Stage 1
Selecting all items with a name

However, this still includes canals, which are not of interest to those of us who are not working on post-medieval archaeology.  Therefore, we change the option in the attribute select tool from “Create new selection” to “Remove from current selection” and deselect features with the word “Canal” in their name (the query is: “NAME” LIKE ‘%Canal%’):

Stage 2
And then deselecting all items with "Canal" in their name

We can then export these selected features to a new layer, which is the basis of our major watercourses layer.  There is one small difficulty that arises in that many small sections of interlinking watercourses do not appear to be named in Meridian 2.  I therefore spent a couple of hours working through the new layer and drawing these back in using the edit tools in ArcGIS, based upon the data in the original layer, in order to produce a map that looked more like a proper river network.  I also deleted some of the straight watercourses left in The Fens where they clearly did not take the place of previous natural watercourses.  I only did this cleaning task for England (due to the remit of our project), but it would not take long to do for the country as a whole.  Incidentally, some of these gaps were caused by there being reservoirs along the course of the rivers in question, which could easily be plotted on the map using the relevant Meridian 2 layer*: these were not plotted for our purposes due to being modern features.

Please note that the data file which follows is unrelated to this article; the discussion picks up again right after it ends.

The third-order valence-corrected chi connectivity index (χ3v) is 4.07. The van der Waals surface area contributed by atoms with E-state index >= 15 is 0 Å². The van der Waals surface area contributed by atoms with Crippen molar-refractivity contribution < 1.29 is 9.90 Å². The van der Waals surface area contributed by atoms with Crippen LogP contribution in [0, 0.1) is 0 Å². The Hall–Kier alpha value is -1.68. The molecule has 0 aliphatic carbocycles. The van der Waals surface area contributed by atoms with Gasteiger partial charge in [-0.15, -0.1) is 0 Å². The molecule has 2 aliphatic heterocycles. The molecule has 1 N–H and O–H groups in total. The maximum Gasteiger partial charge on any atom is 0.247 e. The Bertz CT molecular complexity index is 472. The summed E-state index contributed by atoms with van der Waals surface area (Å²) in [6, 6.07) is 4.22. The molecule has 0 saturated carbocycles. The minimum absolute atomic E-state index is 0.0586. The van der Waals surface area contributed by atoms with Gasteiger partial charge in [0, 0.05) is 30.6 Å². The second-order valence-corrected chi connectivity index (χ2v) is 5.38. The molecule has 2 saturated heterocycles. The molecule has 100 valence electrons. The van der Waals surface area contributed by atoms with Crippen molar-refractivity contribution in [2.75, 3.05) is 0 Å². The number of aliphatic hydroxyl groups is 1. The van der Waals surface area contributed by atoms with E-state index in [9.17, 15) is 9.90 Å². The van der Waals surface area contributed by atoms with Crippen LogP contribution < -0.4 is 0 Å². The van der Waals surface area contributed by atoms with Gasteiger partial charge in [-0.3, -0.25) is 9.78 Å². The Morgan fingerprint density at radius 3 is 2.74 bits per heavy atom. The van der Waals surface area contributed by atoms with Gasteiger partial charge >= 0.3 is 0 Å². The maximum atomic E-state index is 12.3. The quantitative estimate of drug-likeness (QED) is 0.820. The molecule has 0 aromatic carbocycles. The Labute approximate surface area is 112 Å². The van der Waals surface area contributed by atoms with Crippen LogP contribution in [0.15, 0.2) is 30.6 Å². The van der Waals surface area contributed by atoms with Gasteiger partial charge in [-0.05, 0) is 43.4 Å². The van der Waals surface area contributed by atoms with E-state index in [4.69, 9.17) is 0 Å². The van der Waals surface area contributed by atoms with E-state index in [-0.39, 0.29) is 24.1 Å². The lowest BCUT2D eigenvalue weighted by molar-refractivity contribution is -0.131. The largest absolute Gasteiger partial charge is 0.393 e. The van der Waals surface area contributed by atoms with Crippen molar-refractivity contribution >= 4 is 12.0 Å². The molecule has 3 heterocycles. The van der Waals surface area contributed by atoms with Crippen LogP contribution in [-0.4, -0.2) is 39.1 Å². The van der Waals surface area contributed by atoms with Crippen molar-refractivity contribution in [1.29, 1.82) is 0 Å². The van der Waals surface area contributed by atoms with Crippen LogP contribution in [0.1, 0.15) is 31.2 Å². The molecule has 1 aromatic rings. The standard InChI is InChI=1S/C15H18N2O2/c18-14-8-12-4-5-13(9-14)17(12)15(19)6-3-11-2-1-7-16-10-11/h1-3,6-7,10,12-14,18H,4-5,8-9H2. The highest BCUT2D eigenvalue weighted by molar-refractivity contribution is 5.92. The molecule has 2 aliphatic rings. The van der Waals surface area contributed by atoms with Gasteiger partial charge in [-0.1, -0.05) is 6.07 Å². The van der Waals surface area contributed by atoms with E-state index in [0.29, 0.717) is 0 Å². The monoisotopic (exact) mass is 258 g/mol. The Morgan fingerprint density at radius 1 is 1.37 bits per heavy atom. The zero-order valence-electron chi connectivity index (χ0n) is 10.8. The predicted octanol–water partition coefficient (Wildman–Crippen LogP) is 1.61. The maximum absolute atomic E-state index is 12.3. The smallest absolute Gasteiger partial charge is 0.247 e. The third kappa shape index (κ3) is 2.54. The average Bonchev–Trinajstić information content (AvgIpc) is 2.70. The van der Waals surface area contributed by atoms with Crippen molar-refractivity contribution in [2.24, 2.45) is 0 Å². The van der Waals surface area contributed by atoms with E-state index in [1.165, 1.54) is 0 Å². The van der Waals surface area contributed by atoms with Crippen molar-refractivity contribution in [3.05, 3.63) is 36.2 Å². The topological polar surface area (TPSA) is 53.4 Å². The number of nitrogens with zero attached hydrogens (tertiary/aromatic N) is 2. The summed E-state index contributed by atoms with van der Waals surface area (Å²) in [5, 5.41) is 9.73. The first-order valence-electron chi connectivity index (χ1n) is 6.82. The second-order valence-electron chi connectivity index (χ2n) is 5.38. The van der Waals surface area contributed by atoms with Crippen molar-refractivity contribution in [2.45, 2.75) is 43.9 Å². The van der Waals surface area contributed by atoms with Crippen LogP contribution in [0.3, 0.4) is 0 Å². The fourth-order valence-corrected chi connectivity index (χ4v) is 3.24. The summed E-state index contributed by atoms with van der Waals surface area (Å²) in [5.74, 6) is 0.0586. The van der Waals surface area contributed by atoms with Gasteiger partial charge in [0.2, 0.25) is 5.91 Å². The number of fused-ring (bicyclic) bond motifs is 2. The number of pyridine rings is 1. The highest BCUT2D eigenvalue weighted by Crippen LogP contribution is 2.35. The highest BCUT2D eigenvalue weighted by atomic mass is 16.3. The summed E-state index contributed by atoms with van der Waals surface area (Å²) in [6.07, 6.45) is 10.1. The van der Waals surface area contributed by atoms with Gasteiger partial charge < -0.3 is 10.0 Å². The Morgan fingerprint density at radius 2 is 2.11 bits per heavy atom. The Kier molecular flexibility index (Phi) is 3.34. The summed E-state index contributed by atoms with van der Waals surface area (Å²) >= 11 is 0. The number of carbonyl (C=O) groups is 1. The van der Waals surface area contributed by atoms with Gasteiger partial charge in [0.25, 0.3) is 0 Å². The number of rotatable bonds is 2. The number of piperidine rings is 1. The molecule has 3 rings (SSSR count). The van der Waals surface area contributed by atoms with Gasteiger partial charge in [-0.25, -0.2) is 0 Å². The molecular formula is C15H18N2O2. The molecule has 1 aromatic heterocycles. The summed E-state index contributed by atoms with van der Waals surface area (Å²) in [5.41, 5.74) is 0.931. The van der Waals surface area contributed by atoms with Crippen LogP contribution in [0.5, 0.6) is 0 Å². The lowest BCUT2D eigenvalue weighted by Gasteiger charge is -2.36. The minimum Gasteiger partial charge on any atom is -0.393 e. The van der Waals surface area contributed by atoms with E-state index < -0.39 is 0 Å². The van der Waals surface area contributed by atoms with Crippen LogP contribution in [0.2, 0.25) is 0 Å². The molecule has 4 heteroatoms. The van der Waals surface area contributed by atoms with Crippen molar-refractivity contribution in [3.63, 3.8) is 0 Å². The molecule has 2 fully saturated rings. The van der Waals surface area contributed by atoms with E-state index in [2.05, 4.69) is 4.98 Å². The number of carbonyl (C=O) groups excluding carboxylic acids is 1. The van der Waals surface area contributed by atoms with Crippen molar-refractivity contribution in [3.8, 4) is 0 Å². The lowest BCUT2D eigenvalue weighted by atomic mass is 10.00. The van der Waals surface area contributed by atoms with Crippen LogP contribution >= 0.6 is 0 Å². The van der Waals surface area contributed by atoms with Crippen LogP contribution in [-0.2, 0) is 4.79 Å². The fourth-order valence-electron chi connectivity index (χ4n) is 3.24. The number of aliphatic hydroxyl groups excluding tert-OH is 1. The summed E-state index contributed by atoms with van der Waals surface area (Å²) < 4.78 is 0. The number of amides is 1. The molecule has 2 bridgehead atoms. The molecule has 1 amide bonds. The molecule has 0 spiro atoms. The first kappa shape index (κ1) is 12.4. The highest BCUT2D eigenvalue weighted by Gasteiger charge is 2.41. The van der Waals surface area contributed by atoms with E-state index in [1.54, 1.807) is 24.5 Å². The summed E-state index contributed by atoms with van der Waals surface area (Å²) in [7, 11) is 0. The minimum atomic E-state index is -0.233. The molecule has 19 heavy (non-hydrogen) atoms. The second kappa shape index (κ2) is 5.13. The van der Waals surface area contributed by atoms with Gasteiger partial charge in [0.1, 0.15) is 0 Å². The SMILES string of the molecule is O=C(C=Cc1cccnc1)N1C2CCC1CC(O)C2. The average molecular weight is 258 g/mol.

The final result was as follows:

Output data
The result!

Clearly, the result is not perfect, but I think it should serve its purpose quite well.  Obviously, the biggest issue with this map from an archaeological perspective is that these are modern watercourses, which clearly do not in all cases have a direct equivalence to the form of past watercourses: one very obvious area where this is the case is in The Fens.  The more recent your period of interest, the less problematic this is (as things will have changed less), but it is worth keeping in mind even for more modern archaeological work.  Creating a map of ancient watercourses is a much less simple task…

Chris Green

* A process similar to this would not work as well for the lakes / reservoirs layer in Meridian 2, simply due to the fact that most reservoirs are not called “Something Reservoir”, but given more bucolic names like “Draycote Water”.  As such, it would be much harder to extract these modern features from the dataset than it was with canals.

Aerial photography and ground obscuration

Examination of aerial photography is one of the primary methods by which archaeologists have surveyed the landscape of England for new sites and for new information about known sites, in a process that continues to this day.  However, it is only possible to find buried archaeological features by this method under certain conditions.  One particular adverse condition that halts all aerial photographic survey work is the obscuration of the ground surface by human and natural features.  Woodlands / forests (LiDAR can see through these to some extent, but photography cannot), lakes, buildings, roads, railways, etc. can hide the ground surface and make the detection of surface and subsurface features impossible.